Thursday, 31 July 2014

The Three Belles in We'll Meet Again Review


Review By
Patrick Scattergood

Written By
Matt Wingett

Published By
Life is Amazing

Genre
Mystery

Synopsis

As the vintage singing trio, The Three Belles, perform their 1940's show at The Guildhall, Portsmouth, more than just memories of a bygone era are awoken.

A mysterious stranger appears to one of the Belles, with a proposal of love...and a promise of death.

Determined to find out the stranger's secret, The Belles must race to uncover a story of mystery and undying love, before time runs out for one of them.

Mixing vintage times and the modern day in a powerful tale of betrayal and supernatural romance, this is the first in a series of adventures starring The Three Belles.

Look out for their next adventure, coming soon!

Review

I have to admit that I picked this title up on a whim after visiting the city of Portsmouth on holiday as it sounded interesting.

With the amount of hype and fascination surrounding the emergence of vintage as the next big thing fashion wise, I put off reading this one as I felt like it would just be a title that jumped on the bandwagon but a couple of days ago, I picked it back up and gave it a read.

The main characters here are based on a real life singing group and because of that, their characters come across as realistic and true to life.  That helps give the story an emotional edge so when one of the members is in danger, you really want them to succeed in saving her.

Story wise, there were a couple of moments where I felt the writing gave the characters a couple of moments where they succeeded too easily and that there wasn't any risk and that's a bit of a shame because the rest of the story was very well written.  That's most true with the descriptions of their surroundings.  You really do feel like you are there with them and that is fantastic considering the history surrounding Portsmouth.  

The story felt like a labor of love for Matt Wingett and that shows here in the passionate writing.  There were some really haunting moments of tragedy and love during the story and it full on gripped me right through to the very end.  Also, one of the things that struck me was the simple fact that the pacing was spot on for this story.  While the writing felt quick at times, there was plenty of time for the characters to breathe and come to life.  It's the same with the city too, Wingett really uses it as an additional character and that gives the story such a vivid feel to it that you can't help but be sucked in to it.

All in all, this is a great and quick read.  The writing really captures the feel that makes vintage so popular but to dismiss it as merely that would be a shame because it really is an interesting and involving story.

If you want to grab a book that is well paced, has an emotional slant and a great air of mystery then it's definitely well worth grabbing a copy.

Story 7.5/10
Characters 8.5/10
Cover 7/10
Recommended 7/10
Overall 30/40

Wednesday, 30 July 2014

Blood Blokes Issue 3 and 4 Review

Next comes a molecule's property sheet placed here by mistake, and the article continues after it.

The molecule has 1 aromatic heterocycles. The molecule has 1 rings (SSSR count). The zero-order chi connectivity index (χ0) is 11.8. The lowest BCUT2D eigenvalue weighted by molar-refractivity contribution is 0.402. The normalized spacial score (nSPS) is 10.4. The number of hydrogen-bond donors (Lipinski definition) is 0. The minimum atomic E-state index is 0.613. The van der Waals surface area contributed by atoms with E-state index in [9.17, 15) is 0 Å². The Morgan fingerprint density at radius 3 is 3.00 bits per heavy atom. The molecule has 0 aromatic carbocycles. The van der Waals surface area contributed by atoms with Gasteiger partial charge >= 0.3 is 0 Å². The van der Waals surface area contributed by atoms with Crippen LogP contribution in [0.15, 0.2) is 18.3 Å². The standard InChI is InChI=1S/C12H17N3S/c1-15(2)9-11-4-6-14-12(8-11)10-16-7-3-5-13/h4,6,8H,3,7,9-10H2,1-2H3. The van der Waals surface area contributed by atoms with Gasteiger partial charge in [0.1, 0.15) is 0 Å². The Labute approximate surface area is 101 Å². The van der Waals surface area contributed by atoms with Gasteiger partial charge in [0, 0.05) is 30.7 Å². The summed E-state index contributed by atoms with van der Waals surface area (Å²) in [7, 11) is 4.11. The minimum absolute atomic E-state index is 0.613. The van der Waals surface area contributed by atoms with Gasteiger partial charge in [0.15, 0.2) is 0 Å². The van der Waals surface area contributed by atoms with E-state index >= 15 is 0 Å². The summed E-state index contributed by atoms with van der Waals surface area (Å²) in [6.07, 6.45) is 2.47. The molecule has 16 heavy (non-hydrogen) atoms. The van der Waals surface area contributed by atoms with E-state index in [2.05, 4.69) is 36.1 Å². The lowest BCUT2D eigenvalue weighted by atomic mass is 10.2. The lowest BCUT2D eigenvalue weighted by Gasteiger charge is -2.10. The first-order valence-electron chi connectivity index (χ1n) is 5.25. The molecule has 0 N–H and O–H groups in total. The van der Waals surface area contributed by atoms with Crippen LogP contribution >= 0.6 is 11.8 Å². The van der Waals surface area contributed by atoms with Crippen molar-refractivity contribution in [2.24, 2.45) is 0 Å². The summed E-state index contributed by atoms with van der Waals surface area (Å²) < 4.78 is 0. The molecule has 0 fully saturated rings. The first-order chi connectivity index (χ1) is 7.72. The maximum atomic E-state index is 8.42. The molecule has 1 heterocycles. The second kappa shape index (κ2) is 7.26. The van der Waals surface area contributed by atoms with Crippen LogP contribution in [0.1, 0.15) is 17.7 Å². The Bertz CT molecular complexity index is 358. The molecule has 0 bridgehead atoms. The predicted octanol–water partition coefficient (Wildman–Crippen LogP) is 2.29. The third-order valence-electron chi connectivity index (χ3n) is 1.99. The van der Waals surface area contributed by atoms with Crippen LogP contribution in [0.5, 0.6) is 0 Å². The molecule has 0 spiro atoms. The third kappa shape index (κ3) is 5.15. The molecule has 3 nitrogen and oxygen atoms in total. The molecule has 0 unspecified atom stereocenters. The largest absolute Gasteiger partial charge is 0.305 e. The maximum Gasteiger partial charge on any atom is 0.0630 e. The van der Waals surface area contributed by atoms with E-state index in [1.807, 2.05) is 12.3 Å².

Review By
Patrick Scattergood

Written By
Adam Cadwell

Art By
Adam Cadwell

Guest Artists
Issue 3
Josceline Fenton
Sammy Borras
Priscilla Tramontano

Issue 4
Warwick Johnson-Cadwell
Andy Bloor
James Lawrence

Cover By
Adam Cadwell
Tula Lotav (Back Cover - Issue 3)
Paul Duffield (Back Cover - Issue 4)

Published By
Great Beast Comics

Genre
Horror, Comedy

Synopsis

In this third issue, Vince awakens in the vampire house with more than a few questions. When he discovers the hard way that going home isn't an option he finds the life of a vampire to be alarmingly familiar, yet Vince still longs for a certain someone.

Featuring illustrations by Tula Lotay, Priscilla Tramontano, Josceline Fenton and Sammy Borras.

In the fourth issue, Douglas teaches Vince how to hunt for blood from high above the drunken crowds of Oxford Road, while Tamara meets a very inquisitive gentleman among the goths and rockers in Jilly's Rockworld.

With a back cover by Paul Duffield (The Firelight Isle) and back up illustrations by Warwick Johnson-Cadwell (Tank Girl), Andy Bloor and James Lawrence.


Review

After the superb first two issues of Blood Blokes I can honestly say that I was wondering just what would make the story go from being very good to brilliant.  Well, these two issues definitely go a long way in to doing that.

Issue 3 starts exactly where the second one left off with Vince waking up in a house with a whole bucket load of questions for his new vampire friends.  The story does a great job here of showing Vince's fear and confusion without it turning in to melodrama or over the top silliness.

The way the vampires try to show Vince the ropes only for him to set in to motion the events for issue four is very well written by Cadwell.  The characters here really do stand out a lot from the current crop of the vampire genre and I have to admit that I really like the fact that they don't fall in to the normal cliches.  Instead they come across as real people that you may have met when out partying in the goth and alternative clubs but they just happen to be the vampires.